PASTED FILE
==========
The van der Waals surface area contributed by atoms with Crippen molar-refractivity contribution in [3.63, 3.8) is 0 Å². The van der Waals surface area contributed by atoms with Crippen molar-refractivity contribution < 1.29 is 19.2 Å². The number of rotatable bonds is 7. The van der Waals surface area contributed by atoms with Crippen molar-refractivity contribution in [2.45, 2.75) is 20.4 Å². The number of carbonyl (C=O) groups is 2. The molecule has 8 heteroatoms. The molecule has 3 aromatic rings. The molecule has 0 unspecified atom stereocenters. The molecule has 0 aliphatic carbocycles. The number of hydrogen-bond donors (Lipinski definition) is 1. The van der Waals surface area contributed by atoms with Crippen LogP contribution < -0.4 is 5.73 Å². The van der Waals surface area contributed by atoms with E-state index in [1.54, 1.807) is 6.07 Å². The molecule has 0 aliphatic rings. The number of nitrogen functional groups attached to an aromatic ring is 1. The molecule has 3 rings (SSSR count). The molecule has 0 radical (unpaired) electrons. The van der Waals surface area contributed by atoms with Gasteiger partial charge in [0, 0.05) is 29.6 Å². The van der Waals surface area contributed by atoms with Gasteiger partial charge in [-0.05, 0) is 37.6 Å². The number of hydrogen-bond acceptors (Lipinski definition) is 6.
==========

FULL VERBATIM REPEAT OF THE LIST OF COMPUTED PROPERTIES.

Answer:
The van der Waals surface area contributed by atoms with Crippen molar-refractivity contribution in [3.63, 3.8) is 0 Å². The van der Waals surface area contributed by atoms with Crippen molar-refractivity contribution < 1.29 is 19.2 Å². The number of rotatable bonds is 7. The van der Waals surface area contributed by atoms with Crippen molar-refractivity contribution in [2.45, 2.75) is 20.4 Å². The number of carbonyl (C=O) groups is 2. The molecule has 8 heteroatoms. The molecule has 3 aromatic rings. The molecule has 0 unspecified atom stereocenters. The molecule has 0 aliphatic carbocycles. The number of hydrogen-bond donors (Lipinski definition) is 1. The van der Waals surface area contributed by atoms with Crippen LogP contribution < -0.4 is 5.73 Å². The van der Waals surface area contributed by atoms with E-state index in [1.54, 1.807) is 6.07 Å². The molecule has 0 aliphatic rings. The number of nitrogen functional groups attached to an aromatic ring is 1. The molecule has 3 rings (SSSR count). The molecule has 0 radical (unpaired) electrons. The van der Waals surface area contributed by atoms with Gasteiger partial charge in [0, 0.05) is 29.6 Å². The van der Waals surface area contributed by atoms with Gasteiger partial charge in [-0.05, 0) is 37.6 Å². The number of hydrogen-bond acceptors (Lipinski definition) is 6.